Trail building has become a cottage industry for the new millennium.
In less than a generation, pedestrian and bike trails have exploded in popularity across the country and in most parts of the world, fueled by the convergence of heightened awareness of healthy lifestyles, thousands of miles of abandoned railways, the lure of a safe venue for family biking, the growth of adventure travel, and other trends.
In fact, trails have even become vacation destinations unto themselves, with amateur enthusiasts spending millions each year on extended trips along scenic rail-trails from coast to coast.
Today, there are nearly 25,000 miles of converted rail-trails in use throughout the United States with thousands of additional miles being added each year.
One of the most popular, the “national standard” according to the Pennsylvania Environmental Council’s Frank Maguire, is the Great Allegheny Passage (GAP), which spans 150 miles from Pittsburgh to Cumberland, Maryland, where it connects with the C&O Towpath and extends to Washington, D.C. Maguire, PEC’s program manager for trails and recreation, points to the enormous success of the GAP and how it has been an economic plus for communities along its route.
“People are looking at the GAP and are very interested in connecting to it,” says Maguire. “It’s the only trail I’m aware of that has Amtrak service for the return trip, so you can ride the whole way and be pretty self-sufficient.”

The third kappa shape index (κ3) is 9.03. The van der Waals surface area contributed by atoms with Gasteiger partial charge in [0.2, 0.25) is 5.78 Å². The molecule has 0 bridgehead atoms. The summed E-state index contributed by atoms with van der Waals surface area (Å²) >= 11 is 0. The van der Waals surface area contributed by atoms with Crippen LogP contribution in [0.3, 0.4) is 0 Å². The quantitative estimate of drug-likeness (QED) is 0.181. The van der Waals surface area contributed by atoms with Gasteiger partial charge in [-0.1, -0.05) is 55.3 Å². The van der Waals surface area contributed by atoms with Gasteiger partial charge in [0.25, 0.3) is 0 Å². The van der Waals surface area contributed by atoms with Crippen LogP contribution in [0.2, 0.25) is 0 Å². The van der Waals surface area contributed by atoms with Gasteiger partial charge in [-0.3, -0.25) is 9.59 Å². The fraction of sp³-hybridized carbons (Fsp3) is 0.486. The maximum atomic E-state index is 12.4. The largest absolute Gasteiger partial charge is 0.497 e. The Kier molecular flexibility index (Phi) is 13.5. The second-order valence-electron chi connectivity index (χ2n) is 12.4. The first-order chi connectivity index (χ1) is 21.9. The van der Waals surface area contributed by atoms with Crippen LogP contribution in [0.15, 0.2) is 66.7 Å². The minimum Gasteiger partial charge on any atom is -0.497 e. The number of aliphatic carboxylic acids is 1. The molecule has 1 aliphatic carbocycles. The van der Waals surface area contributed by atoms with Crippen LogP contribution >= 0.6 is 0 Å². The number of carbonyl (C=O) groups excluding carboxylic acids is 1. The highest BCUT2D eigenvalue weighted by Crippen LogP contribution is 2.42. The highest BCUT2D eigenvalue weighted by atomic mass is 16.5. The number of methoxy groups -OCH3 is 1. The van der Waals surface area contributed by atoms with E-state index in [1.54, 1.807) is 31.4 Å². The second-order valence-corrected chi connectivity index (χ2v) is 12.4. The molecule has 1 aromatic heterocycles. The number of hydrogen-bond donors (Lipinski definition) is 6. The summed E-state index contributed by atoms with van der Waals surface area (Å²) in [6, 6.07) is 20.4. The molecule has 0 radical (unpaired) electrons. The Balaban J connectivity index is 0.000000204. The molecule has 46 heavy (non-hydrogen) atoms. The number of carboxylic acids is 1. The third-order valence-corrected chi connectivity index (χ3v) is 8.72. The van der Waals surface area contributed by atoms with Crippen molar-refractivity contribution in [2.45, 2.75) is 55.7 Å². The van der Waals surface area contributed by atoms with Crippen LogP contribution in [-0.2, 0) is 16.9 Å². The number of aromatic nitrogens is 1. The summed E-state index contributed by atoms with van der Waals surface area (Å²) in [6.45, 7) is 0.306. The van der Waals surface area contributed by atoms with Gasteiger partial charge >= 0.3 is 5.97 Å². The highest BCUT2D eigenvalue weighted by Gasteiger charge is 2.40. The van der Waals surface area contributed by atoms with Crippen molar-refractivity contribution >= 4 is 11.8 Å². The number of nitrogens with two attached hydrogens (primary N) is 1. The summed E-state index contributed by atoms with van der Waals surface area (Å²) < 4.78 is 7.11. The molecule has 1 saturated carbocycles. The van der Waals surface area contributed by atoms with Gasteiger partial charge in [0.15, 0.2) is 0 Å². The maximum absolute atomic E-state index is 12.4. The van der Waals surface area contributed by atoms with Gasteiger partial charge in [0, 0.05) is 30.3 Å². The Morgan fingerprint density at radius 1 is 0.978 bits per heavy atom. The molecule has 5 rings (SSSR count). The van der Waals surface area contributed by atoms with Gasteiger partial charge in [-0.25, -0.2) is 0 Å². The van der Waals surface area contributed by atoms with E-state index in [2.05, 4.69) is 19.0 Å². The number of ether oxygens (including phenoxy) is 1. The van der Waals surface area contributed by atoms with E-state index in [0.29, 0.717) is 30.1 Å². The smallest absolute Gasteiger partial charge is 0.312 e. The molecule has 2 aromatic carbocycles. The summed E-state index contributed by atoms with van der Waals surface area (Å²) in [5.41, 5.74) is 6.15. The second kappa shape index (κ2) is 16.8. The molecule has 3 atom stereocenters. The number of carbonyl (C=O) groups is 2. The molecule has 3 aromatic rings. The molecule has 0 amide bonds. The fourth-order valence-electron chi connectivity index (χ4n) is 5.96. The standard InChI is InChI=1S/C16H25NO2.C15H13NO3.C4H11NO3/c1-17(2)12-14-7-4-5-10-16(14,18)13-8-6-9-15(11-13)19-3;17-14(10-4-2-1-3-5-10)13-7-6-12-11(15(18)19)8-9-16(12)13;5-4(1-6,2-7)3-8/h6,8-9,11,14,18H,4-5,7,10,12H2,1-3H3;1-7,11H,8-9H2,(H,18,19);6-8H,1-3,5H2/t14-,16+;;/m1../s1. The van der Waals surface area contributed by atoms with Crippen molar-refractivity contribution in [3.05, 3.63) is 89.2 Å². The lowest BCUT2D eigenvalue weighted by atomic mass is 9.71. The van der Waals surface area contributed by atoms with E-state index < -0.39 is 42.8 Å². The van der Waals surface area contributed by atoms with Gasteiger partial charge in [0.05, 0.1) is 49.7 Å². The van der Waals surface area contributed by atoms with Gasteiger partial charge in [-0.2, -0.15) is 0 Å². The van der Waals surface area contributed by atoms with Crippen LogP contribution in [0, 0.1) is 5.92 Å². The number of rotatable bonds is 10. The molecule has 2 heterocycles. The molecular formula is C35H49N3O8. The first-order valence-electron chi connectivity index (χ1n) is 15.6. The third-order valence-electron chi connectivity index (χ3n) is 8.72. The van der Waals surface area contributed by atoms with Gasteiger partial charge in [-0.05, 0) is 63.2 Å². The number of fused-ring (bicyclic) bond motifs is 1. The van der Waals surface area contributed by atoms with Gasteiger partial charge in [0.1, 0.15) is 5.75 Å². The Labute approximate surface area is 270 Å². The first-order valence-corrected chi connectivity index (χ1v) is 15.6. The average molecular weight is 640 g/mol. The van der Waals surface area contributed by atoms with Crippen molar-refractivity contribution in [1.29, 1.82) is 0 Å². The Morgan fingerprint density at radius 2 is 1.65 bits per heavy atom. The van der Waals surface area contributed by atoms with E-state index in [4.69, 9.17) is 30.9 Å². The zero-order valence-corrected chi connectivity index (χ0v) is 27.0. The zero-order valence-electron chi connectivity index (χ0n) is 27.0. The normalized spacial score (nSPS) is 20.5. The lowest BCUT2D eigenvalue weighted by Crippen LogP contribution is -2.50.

And the statistics bear out Maguire’s point.
A 2008 study by the Allegheny Trail Alliance, which organized and led the development of the GAP, found that the trail generated over $40 million in direct annual spending and another $7.5 million in wages, making it an important economic generator in the region. Since that time, the GAP has only increased in popularity and usage, and trail-related businesses throughout the region have grown as a result, and many small, family businesses have grown right along with it.
Perhaps no more so than in places like Confluence, Pennsylvania, population 834.
A small town with a total area of 1.6 square miles on the Youghiogheny River, Confluence is the first GAP trail stop after the ever-popular Ohiopyle. Sister’s Café, a small diner in the center of town, was a favorite spot for area residents, since there was virtually no other restaurant in town. But Sister’s is just a short hop off the GAP, with trail signage showing the way into town, and bike riders looking for a place to stop, eat, and rest quickly found their way.